• Kavanah-Having intent to fulfill the Mitzvah: All Mitzvos require Kavana in order to fulfill the obligation. This means that one must have in mind when fulfilling the action of the Mitzvah that he is doing so for the sake of fulfilling G-d’s command. Thus, before blowing Shofar or hearing the blows one must have in mind to fulfill the Mitzvah of hearing Shofar. [This applies equally to the second day of Rosh Hashanah as even Rabbinical commands require intent.] Both the blower and listener must have in mind to fulfill the Mitzvah in order for the listener to fulfill his obligation. It does not suffice for the blower to have in mind to fulfill his personal Mitzvah and he must also have in mind to fulfill the Mitzvah for the listener. However it is not necessary for the blower to have in mind the identity of the listener and rather it suffices for him to have intent to include in the Mitzvah whoever desires to hear it and fulfill their obligation. Thus, anyone who hears the blowing of the Minyan fulfills his obligation even if he is hearing it while walking outside the Shul or while in his house, so long as he intends to fulfill his Mitzvah. [It is proper for the Baal Tokeia to quietly verbalize prior to the blessings that he has in mind with the blessings and the blows to fulfill the obligation of all the listeners.]
  • When is the Shofar to be blown? The Shofar may only be blown during the daytime of Rosh Hashanah. The entire day is valid for blowing Shofar. One may blow Shofar beginning from sunrise. If one blew before sunrise but after the beginning of dawn [Alos Hashachar] he has nevertheless fulfilled his obligation and is not required to hear Shofar a second time. [Furthermore, in a time of need one may even initially be lenient.]
  • One may blow Shofar [without a blessing] from after sunset until nightfall. After nightfall it is forbidden to blow. Seemingly this applies likewise on the 2nd day of Rosh Hashanah, that one may blow until nightfall.
  • If one is blowing Shofar on Rosh Hashanah without a Minyan in order to fulfill the Mitzvah, he is to beware to delay the blowing of the Shofar until three hours have passed from the beginning of the day.
  • Standing: The blessing is recited in a standing position. The Baal Tokeia must stand while blowing the Shofar. The custom today is that also the congregation stands for the blowing.
  • From where in a Shul should the Shofar be blown: It is customary to blow the Shofar from the Bima of the shul on which the Torah scroll is read. The Tekios of Musaf do not have to be sounded from the Bima. Rather the Baal Tokeia can stay in his place and blow.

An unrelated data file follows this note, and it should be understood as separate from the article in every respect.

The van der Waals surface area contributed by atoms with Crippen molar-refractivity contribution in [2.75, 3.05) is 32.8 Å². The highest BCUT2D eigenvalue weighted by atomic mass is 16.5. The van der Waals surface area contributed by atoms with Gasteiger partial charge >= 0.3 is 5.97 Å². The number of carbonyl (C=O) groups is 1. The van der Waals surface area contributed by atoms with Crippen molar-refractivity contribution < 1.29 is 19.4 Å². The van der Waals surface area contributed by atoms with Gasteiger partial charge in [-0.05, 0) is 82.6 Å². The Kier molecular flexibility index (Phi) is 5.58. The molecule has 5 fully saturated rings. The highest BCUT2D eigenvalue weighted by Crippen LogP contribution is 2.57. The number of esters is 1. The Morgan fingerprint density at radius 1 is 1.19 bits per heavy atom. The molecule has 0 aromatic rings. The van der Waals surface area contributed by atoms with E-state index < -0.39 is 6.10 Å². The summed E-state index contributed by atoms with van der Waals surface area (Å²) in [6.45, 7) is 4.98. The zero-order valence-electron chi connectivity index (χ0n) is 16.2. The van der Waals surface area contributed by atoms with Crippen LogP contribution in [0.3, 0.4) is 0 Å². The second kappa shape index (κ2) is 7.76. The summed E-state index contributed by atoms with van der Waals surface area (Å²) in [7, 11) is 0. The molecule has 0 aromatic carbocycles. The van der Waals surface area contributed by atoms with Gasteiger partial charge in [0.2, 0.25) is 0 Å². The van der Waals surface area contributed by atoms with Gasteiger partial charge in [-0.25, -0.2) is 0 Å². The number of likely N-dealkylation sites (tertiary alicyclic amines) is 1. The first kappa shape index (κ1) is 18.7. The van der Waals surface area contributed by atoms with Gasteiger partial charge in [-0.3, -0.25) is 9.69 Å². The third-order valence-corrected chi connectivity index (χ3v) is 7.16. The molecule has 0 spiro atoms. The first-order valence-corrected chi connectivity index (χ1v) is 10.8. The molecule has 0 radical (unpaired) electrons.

• The Makri: It is customary to have a person direct the Baal Tokeia as to which sound to blow. The Chabad custom is that the makri does not utter a word, and instead he merely points one by one to the names of the sounds as listed in the It is not the Chabad custom to have a Makri point at the sounds by the blows in Musaf [both silent and repetition] or after Musaf. The Makri is to spiritually prepare for the blowing just like the Baal Tokeia. He is thus to separate from impurity for three days prior to R”H.
  • Covering the Shofaros: It is customary to cover the Shofaros prior to saying the blessings. [Some write that the mouth of the Shofar however remains revealed. The Chabad Rebbe’s had a special order with regards to the coverings used.] The Shofar remains covered until after the blessings have been completed. One is to hold [with his right hand] the covered Shofar while the blessings are recited. [Some write that the Shofar is to remain covered throughout the time that it is not being blown after Tekios Meyushav, such as the intervals of before and during Musaf.]
  • It is accustomed to set up many Shofros at the time of the blessing, and have them all in mind during the blessing, just in case he needs to switch Shofros during the blows. The Rebbe Rashab had three Shofros set up, one being of the Maharal of Prague. Likewise, the Rebbe had three Shofros, one black and two white. There was a special “Seder” in the setup of the Shofros before the Mitzvah.
  • The Blessings: Prior to blowing the Shofar one recites the following blessing while standing: “ברוך ….אקב”ו לשמוע קול שופר” [“Baruch… Leshmoa Kol Shofar”]. After reciting the blessing of “Lishmoa Kol Shofar” one is to recite the blessing of Shehechiyanu [“בא”ה אמ”ה שהחיינו וקימנו והגיענו לזמן הזה]. The blessing of Shehechiyanu is recited on both the first and second day of Rosh Hashanah. After reciting these two blessings [of Leshmoa and Shehechiyanu] the blower is to blow “תשר”ת תש”ת תר”ת” three times each set.